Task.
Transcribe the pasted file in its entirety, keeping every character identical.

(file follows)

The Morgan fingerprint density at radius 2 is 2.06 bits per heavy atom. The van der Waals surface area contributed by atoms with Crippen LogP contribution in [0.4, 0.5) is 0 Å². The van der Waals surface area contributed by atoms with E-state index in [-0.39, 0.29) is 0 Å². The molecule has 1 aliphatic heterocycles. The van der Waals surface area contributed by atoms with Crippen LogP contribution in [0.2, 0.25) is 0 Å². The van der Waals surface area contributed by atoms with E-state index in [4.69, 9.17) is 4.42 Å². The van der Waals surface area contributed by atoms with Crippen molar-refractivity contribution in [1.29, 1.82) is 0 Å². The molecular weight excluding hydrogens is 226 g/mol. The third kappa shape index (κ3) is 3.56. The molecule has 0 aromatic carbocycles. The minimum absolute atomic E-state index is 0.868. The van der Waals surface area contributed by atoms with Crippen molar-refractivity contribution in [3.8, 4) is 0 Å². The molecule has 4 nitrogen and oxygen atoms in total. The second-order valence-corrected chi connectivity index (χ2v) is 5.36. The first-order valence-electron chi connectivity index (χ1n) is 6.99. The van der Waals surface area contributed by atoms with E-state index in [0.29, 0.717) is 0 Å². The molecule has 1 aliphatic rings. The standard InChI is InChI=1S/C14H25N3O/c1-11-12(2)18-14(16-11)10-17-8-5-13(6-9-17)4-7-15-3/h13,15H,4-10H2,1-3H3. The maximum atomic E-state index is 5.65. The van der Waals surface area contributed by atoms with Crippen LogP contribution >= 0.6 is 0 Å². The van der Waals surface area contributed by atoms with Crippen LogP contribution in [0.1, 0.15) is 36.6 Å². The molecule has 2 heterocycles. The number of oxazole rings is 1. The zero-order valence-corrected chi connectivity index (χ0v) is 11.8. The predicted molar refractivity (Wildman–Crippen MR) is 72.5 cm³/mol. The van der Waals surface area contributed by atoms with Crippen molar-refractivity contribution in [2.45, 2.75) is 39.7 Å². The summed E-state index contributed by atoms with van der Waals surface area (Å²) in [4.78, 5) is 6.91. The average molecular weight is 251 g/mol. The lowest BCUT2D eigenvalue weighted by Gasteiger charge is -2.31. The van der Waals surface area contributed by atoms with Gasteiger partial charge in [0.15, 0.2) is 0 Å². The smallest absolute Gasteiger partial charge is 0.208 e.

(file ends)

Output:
The Morgan fingerprint density at radius 2 is 2.06 bits per heavy atom. The van der Waals surface area contributed by atoms with Crippen LogP contribution in [0.4, 0.5) is 0 Å². The van der Waals surface area contributed by atoms with E-state index in [-0.39, 0.29) is 0 Å². The molecule has 1 aliphatic heterocycles. The van der Waals surface area contributed by atoms with Crippen LogP contribution in [0.2, 0.25) is 0 Å². The van der Waals surface area contributed by atoms with E-state index in [4.69, 9.17) is 4.42 Å². The van der Waals surface area contributed by atoms with Crippen molar-refractivity contribution in [1.29, 1.82) is 0 Å². The molecular weight excluding hydrogens is 226 g/mol. The third kappa shape index (κ3) is 3.56. The molecule has 0 aromatic carbocycles. The minimum absolute atomic E-state index is 0.868. The van der Waals surface area contributed by atoms with Crippen molar-refractivity contribution in [3.8, 4) is 0 Å². The molecule has 4 nitrogen and oxygen atoms in total. The second-order valence-corrected chi connectivity index (χ2v) is 5.36. The first-order valence-electron chi connectivity index (χ1n) is 6.99. The van der Waals surface area contributed by atoms with E-state index in [0.29, 0.717) is 0 Å². The molecule has 1 aliphatic rings. The standard InChI is InChI=1S/C14H25N3O/c1-11-12(2)18-14(16-11)10-17-8-5-13(6-9-17)4-7-15-3/h13,15H,4-10H2,1-3H3. The maximum atomic E-state index is 5.65. The van der Waals surface area contributed by atoms with Crippen LogP contribution >= 0.6 is 0 Å². The van der Waals surface area contributed by atoms with Crippen LogP contribution in [0.1, 0.15) is 36.6 Å². The molecule has 2 heterocycles. The number of oxazole rings is 1. The zero-order valence-corrected chi connectivity index (χ0v) is 11.8. The predicted molar refractivity (Wildman–Crippen MR) is 72.5 cm³/mol. The van der Waals surface area contributed by atoms with Crippen molar-refractivity contribution in [2.45, 2.75) is 39.7 Å². The summed E-state index contributed by atoms with van der Waals surface area (Å²) in [4.78, 5) is 6.91. The average molecular weight is 251 g/mol. The lowest BCUT2D eigenvalue weighted by Gasteiger charge is -2.31. The van der Waals surface area contributed by atoms with Gasteiger partial charge in [0.15, 0.2) is 0 Å². The smallest absolute Gasteiger partial charge is 0.208 e.